quality instrument is maintained under controlled conditions.
And museums are good at maintaining material and documents
for long periods. Hence this study.
- Evolution of adjustable components. Players
change various components and properties, such as
the size and style of bridge, the type of string and
the position and other properties of the sound-post.
In each case, the player is likely to reverse the
change unless it is perceived to improve the instrument.
Thus a played violin might gradually 'evolve' towards
a preferred region in its possible parameter space.
There may also be another 'selection pressure': instruments
that are unsatisfactory and that cannot be thus improved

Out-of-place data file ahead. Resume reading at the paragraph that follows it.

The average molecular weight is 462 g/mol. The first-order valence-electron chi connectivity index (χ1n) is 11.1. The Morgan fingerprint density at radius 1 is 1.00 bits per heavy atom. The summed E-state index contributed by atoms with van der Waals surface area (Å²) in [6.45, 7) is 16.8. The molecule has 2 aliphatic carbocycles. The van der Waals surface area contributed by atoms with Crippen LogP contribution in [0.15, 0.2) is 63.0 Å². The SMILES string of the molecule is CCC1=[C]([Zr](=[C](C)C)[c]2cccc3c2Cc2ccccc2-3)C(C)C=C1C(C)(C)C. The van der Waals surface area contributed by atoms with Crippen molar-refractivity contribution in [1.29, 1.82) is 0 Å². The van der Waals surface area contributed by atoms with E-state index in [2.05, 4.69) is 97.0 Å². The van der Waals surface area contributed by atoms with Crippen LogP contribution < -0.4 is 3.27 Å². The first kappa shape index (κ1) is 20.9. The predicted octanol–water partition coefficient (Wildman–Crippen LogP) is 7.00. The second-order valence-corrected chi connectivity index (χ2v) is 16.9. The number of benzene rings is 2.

will usually have a lower market value and be played
by less experienced players. Instruments that acquire
a better reputation and market value will in general
be sought and played by more experienced players.
These improvements will occur independently of any
change in the intrinsic mechanical properties of the
- Age-related mechanical changes. The intrinsic
mechanical properties could change with age or with
exposure to different environments and their daily
and seasonal variations. For example, woods used in
string instruments often have a high ratio of elastic
modulus to density, and drying of wood over time would
lower the density. However, there is no simple reason
to expect that age-related changes in general would
necessarily improve an instrument.
- Playing-related mechanical changes. Components
of a violin undergo considerable low-amplitude, mechanical
vibration during playing. In principle, one could